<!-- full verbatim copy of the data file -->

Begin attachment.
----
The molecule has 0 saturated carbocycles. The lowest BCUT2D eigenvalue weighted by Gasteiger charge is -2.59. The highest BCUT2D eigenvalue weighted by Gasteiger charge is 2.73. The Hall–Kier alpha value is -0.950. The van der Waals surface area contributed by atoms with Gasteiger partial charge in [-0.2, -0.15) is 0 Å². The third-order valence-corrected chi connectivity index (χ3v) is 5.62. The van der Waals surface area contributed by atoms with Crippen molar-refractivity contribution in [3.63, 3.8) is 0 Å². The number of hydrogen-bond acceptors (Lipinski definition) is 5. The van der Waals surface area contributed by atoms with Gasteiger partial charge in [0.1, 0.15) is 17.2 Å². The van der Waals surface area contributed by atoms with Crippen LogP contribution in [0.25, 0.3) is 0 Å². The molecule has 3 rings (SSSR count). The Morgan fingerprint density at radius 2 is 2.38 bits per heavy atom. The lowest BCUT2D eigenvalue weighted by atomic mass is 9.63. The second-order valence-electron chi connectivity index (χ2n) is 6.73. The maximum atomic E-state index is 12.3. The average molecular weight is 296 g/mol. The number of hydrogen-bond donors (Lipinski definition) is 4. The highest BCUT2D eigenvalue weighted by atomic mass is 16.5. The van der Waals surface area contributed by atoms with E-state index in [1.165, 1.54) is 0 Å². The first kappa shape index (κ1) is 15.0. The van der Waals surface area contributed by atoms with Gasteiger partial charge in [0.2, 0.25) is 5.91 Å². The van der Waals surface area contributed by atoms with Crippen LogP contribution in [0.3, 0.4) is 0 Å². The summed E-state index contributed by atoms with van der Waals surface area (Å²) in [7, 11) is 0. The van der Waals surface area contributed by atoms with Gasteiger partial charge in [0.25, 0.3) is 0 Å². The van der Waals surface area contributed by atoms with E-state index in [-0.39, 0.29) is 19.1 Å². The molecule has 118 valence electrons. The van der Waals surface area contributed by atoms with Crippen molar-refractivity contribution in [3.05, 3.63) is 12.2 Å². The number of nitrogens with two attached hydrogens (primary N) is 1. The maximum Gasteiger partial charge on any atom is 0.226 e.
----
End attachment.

The molecule has 0 saturated carbocycles. The lowest BCUT2D eigenvalue weighted by Gasteiger charge is -2.59. The highest BCUT2D eigenvalue weighted by Gasteiger charge is 2.73. The Hall–Kier alpha value is -0.950. The van der Waals surface area contributed by atoms with Gasteiger partial charge in [-0.2, -0.15) is 0 Å². The third-order valence-corrected chi connectivity index (χ3v) is 5.62. The van der Waals surface area contributed by atoms with Crippen molar-refractivity contribution in [3.63, 3.8) is 0 Å². The number of hydrogen-bond acceptors (Lipinski definition) is 5. The van der Waals surface area contributed by atoms with Gasteiger partial charge in [0.1, 0.15) is 17.2 Å². The van der Waals surface area contributed by atoms with Crippen LogP contribution in [0.25, 0.3) is 0 Å². The molecule has 3 rings (SSSR count). The Morgan fingerprint density at radius 2 is 2.38 bits per heavy atom. The lowest BCUT2D eigenvalue weighted by atomic mass is 9.63. The second-order valence-electron chi connectivity index (χ2n) is 6.73. The maximum atomic E-state index is 12.3. The average molecular weight is 296 g/mol. The number of hydrogen-bond donors (Lipinski definition) is 4. The highest BCUT2D eigenvalue weighted by atomic mass is 16.5. The van der Waals surface area contributed by atoms with E-state index in [1.165, 1.54) is 0 Å². The first kappa shape index (κ1) is 15.0. The van der Waals surface area contributed by atoms with Gasteiger partial charge in [0.2, 0.25) is 5.91 Å². The van der Waals surface area contributed by atoms with Crippen LogP contribution in [0.3, 0.4) is 0 Å². The summed E-state index contributed by atoms with van der Waals surface area (Å²) in [7, 11) is 0. The van der Waals surface area contributed by atoms with Gasteiger partial charge in [0.25, 0.3) is 0 Å². The van der Waals surface area contributed by atoms with E-state index in [-0.39, 0.29) is 19.1 Å². The molecule has 118 valence electrons. The van der Waals surface area contributed by atoms with Crippen molar-refractivity contribution in [3.05, 3.63) is 12.2 Å². The number of nitrogens with two attached hydrogens (primary N) is 1. The maximum Gasteiger partial charge on any atom is 0.226 e.